What happens during the interregnum?

This story appears in the Conclave 2013 feature series. View the full series.

by Thomas Reese

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The interregnum and election of a new pope are governed by the rules established in the 1996 constitution Universi Dominici Gregis ("Of the Lord's Whole Flock") of John Paul II, as modified by Benedict in 2007 and 2013.

The camerlengo (Cardinal Tarcisio Bertone) locks and seals the private apartment of the pope. In the past, looting of papal apartments by his staff, the cardinals or the Roman populace was a common custom. Modern popes have been more concerned that their private papers not fall into the wrong hands. Benedict, of course, took his private papers with him. The pope's fisherman's ring and his seal are broken to symbolize the end of his reign and to prevent forgeries, which sometimes happened in the past.

All the cardinals and archbishops in charge of departments in the Roman Curia, including the secretary of state (Cardinal Tarcisio Bertone), lose their jobs when the pope resigns or dies. The ordinary faculties of these offices, which are run by their secretaries during the interregnum, do not cease on the death of the pope, but serious and controversial matters are to await the election of a new pope. The secretaries remain in position, as do the secretary for relations with states (Archbishop Dominique Mamberti) and the sostituto (Archbishop Giovanni Angelo Becciu). If the matter cannot be postponed, the College of Cardinals can entrust it to the prefect or president who was in charge of the office when the pope died (or to other cardinals who were members of that congregation or council). Any decision made is provisional until confirmed by the new pope.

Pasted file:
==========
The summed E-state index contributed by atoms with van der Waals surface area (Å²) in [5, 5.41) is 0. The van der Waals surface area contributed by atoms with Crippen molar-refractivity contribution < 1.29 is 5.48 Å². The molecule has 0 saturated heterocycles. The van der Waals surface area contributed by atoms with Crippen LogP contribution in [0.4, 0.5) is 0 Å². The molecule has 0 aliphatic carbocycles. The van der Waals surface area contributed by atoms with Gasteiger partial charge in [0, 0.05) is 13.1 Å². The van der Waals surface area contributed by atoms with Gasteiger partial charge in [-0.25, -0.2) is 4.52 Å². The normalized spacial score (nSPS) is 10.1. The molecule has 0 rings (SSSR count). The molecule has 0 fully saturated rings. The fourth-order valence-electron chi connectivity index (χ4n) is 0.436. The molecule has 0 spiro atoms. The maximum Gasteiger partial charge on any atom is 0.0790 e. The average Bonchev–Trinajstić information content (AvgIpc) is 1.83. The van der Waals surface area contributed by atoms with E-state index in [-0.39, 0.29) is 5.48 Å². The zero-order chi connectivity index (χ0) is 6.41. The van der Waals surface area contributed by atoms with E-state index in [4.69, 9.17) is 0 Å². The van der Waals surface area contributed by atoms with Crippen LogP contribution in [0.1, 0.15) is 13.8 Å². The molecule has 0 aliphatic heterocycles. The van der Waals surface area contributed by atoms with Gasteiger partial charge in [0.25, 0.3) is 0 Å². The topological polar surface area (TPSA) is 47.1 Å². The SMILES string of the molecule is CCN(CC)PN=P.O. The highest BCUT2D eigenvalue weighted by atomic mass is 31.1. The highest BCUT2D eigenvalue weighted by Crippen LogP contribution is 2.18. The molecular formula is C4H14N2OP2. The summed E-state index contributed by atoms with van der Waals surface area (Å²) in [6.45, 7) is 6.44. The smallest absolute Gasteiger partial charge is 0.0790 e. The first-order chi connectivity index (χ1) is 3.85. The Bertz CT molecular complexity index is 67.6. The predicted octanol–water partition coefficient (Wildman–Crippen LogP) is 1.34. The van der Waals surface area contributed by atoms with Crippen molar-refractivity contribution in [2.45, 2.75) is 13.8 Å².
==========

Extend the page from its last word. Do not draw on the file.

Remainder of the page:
Three major officials do not lose their jobs: the vicar of the diocese of Rome (Cardinal Agostino Vallini), the major penitentiary (Cardinal Manuel Monteiro de Castro) and the camerlengo (Cardinal Tarcisio Bertone). The vicar for Rome provides for the pastoral needs of the diocese of Rome and continues to have all the powers he had under the deceased pope. The major penitentiary deals with confessional matters reserved to the Holy See, and he is allowed to continue functioning because the door to forgiveness should never be closed. He is the only one who can communicate with his office on penitentiary business during the conclave.

The camerlengo is the most important official during the interregnum. While the pope is alive, he has the authority to act for the pope in certain areas when the pope is away from Rome. On the resignation or death of the pope, the camerlengo takes charge of and administers the property and money of the Holy See, with the help of three cardinal assistants chosen by lot from among those cardinals under 80. During the interregnum, he reports to the College of Cardinals, which governs the church until a pope is elected. He also organizes the conclave. By appointing the cardinal secretary of state as the camerlengo, Benedict simplified the organizational structure and made sure that his secretary of state had an important role during the interregnum.

Although the government of the church is in the hands of the College of Cardinals until a new pope is elected, the powers of the college are limited. It cannot change the rules governing papal elections, appoint cardinals or make any decisions binding on the next pope. The cardinals meet daily in a general congregation, presided over by the dean of the college (Cardinal Angelo Sodano), until the conclave begins. All the cardinals attend the general congregation, though attendance by those over 80 is optional. A commission headed by the camerlengo with three cardinals (chosen by lot and replaced every three days from among the cardinals under 80) can deal with lesser issues. The first meeting of the general congregation was on Monday.

Follow Reese on Twitter: @ThomasReeseSJ. His email is treesesj@NCRonline.org.

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